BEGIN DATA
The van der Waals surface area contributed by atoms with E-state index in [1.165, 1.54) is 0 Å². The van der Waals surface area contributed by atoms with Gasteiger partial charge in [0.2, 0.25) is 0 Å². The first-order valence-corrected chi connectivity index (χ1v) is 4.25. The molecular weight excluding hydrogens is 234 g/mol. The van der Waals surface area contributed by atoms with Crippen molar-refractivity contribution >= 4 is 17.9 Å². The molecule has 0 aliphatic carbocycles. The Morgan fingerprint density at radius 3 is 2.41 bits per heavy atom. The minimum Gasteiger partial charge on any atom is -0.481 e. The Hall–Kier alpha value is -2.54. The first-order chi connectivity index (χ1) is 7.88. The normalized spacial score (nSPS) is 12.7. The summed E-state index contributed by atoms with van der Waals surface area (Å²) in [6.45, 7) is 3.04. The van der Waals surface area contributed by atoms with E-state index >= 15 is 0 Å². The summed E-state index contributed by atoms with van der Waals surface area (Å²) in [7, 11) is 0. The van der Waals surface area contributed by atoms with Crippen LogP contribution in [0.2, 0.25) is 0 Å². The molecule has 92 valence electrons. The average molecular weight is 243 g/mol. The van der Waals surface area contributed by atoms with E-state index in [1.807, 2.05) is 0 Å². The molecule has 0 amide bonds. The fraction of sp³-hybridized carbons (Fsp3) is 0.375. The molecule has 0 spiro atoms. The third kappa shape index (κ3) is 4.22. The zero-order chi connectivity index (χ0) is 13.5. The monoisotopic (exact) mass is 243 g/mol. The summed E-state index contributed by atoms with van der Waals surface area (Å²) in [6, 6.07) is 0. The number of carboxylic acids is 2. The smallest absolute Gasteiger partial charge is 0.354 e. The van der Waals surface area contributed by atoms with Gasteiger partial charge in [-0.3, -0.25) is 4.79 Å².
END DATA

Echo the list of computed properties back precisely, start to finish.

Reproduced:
The van der Waals surface area contributed by atoms with E-state index in [1.165, 1.54) is 0 Å². The van der Waals surface area contributed by atoms with Gasteiger partial charge in [0.2, 0.25) is 0 Å². The first-order valence-corrected chi connectivity index (χ1v) is 4.25. The molecular weight excluding hydrogens is 234 g/mol. The van der Waals surface area contributed by atoms with Crippen molar-refractivity contribution >= 4 is 17.9 Å². The molecule has 0 aliphatic carbocycles. The Morgan fingerprint density at radius 3 is 2.41 bits per heavy atom. The minimum Gasteiger partial charge on any atom is -0.481 e. The Hall–Kier alpha value is -2.54. The first-order chi connectivity index (χ1) is 7.88. The normalized spacial score (nSPS) is 12.7. The summed E-state index contributed by atoms with van der Waals surface area (Å²) in [6.45, 7) is 3.04. The van der Waals surface area contributed by atoms with E-state index >= 15 is 0 Å². The summed E-state index contributed by atoms with van der Waals surface area (Å²) in [7, 11) is 0. The van der Waals surface area contributed by atoms with Crippen LogP contribution in [0.2, 0.25) is 0 Å². The molecule has 92 valence electrons. The average molecular weight is 243 g/mol. The van der Waals surface area contributed by atoms with E-state index in [1.807, 2.05) is 0 Å². The molecule has 0 amide bonds. The fraction of sp³-hybridized carbons (Fsp3) is 0.375. The molecule has 0 spiro atoms. The third kappa shape index (κ3) is 4.22. The zero-order chi connectivity index (χ0) is 13.5. The monoisotopic (exact) mass is 243 g/mol. The summed E-state index contributed by atoms with van der Waals surface area (Å²) in [6, 6.07) is 0. The number of carboxylic acids is 2. The smallest absolute Gasteiger partial charge is 0.354 e. The van der Waals surface area contributed by atoms with Gasteiger partial charge in [-0.3, -0.25) is 4.79 Å².